We met with AMD and among other things, one item they wanted to show us was the essentially final versions of several upcoming FreeSync displays. Overall AMD and their partners are still on target to launch FreeSync displays this quarter, with AMD telling us that as many as 11 displays could hit the market before the end of March. For CES AMD had several displays running, including a 28” 60Hz 4K display from Samsung, a 27” 144Hz QHD display from BenQ, and a 75Hz 2560x1080 34” display from LG. The three displays mentioned were all running on different GPUs, including an R9 285 for the BenQ, R9 290X for the Samsung display, and an A10-7850K APU was powering the LG UltraWide display.

More important than the displays and hardware powering them is the fact that FreeSync worked just as you’d expect. AMD had serveral demos running, including a tearing test demo with a large vertical block of red moving across the display, and a greatly enhanced version of their earlier windmill demo. We could then enable/disable FreeSync and V-SYNC, we could set the target rendering speed from 40 to 55 Hz in 5Hz increments, or we could set it to vary (sweep) over time between 40 Hz and 55 Hz. The Samsung display meanwhile was even able to show the current refresh rate in its OSD, and with FreeSync enabled we could watch the fluctuations, as can be seen here. [Update: Video of demo has been added below.]

Having seen and used G-SYNC, there was nothing particularly new being demonstrated here, but it is proof that AMD’s FreeSync solution is ready and delivering on all of AMD's feature goals, and it should be available in the next few months. Meanwhile AMD also took a moment to briefly address the issue of minimum framerates and pixel decay over time, stating that the minimum refresh rate each monitor supports will be on a per-monitor basis, and that it will depend on how quickly pixels decay. The most common outcome is that some displays will have a minimum refresh rate of 30Hz (33.3ms) and others with pixels quicker to decay will have a 40Hz (25ms) minimum.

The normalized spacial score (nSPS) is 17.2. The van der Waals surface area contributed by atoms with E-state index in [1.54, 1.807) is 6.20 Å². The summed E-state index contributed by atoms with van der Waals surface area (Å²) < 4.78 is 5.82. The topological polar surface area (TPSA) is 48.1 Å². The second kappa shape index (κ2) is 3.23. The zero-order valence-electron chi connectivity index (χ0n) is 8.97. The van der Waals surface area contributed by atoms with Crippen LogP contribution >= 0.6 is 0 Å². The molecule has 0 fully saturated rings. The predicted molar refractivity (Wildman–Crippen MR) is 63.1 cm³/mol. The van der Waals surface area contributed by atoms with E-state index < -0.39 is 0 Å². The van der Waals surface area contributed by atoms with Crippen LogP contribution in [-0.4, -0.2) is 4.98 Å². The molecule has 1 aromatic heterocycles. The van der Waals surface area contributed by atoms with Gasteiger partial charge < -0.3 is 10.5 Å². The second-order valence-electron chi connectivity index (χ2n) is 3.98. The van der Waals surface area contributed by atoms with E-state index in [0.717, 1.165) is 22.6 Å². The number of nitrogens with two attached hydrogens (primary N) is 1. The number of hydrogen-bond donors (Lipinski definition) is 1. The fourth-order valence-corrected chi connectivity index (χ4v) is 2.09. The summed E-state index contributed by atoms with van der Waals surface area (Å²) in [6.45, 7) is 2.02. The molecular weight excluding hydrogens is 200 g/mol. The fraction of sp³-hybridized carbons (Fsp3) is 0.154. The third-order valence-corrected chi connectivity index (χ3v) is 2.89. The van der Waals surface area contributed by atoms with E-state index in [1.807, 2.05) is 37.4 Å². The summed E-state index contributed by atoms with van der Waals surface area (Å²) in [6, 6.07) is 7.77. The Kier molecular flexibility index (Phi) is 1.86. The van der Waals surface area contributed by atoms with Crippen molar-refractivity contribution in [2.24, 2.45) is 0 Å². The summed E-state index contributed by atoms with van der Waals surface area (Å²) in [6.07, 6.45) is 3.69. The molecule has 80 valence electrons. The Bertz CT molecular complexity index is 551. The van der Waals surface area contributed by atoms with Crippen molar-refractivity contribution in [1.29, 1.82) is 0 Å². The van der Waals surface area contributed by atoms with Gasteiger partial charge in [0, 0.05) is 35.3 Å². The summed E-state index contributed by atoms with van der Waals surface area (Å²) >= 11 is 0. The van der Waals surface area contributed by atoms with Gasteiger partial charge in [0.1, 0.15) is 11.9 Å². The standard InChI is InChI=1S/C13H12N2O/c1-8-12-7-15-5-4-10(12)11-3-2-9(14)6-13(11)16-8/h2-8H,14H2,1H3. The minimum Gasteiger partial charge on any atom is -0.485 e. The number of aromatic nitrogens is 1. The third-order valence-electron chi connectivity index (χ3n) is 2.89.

On the retail front, what remains to be seen now is just how much more FreeSync displays will cost on average compared to non-FreeSync displays. FreeSync is royalty free, but that doesn’t mean that there are not additional costs involved with creating a display that works with FreeSync. There’s a need for better panels and other components which will obviously increase the BoM (Bill of Materials), which will be passed on to the consumers.

Perhaps the bigger question though will be how much FreeSync displays end up costing compared to G-SYNC equivalents, as well as whether Intel and others will support the standard. Meanwhile if FreeSync does gain traction, it will also be interesting to see if NVIDIA begins supporting FreeSync, or if they will remain committed to G-SYNC. Anyway, we should start to see shipping hardware in the near future, and we’ll get answers to many of the remaining questions over the coming year.

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  • eanazag - Thursday, January 8, 2015 - link

    Also, Nvidia has been more successful selling business cards due to the effort they have made. Specifically in virtualization features. AMD has been playing catch up in the enterprise for video cards for years.

    Previous gen NVidia cards had poor OpenCL performance too.
    Reply
  • chizow - Thursday, January 8, 2015 - link

    Yay, more nonsense. I guess Nvidia doesn't care about creating new, innovative technologies that didn't pre-exist, simply because everyone would love them more for just waiting for some standards board to invent it years later?

    And almost everyone who writes for CUDA hates it? What kind of nonsense is this? People love, and use CUDA because IT WORKS and makes THEIR JOBS, and therefore, their LIVES easier. I administrate and support a number of users and machines that use CUDA and Nvidia solutions and at no point have I ever heard any of this gibberish, in fact, they make it a point that the solution MUST be Nvidia CUDA-based for their needs.
    Reply
  • TheJian - Thursday, January 8, 2015 - link

    Cuda works best because of $7Billion invested in it, ~8 years of building the ecosystem for it, 500+ schools teach it, every popular app for content creation etc uses it, etc etc. The reason OpenCL sucks is there is no company backing it like NV backed Cuda for years. You get what you pay for (mostly) and NV paid and paid and paid for cuda, and they're getting what they paid for now year after year.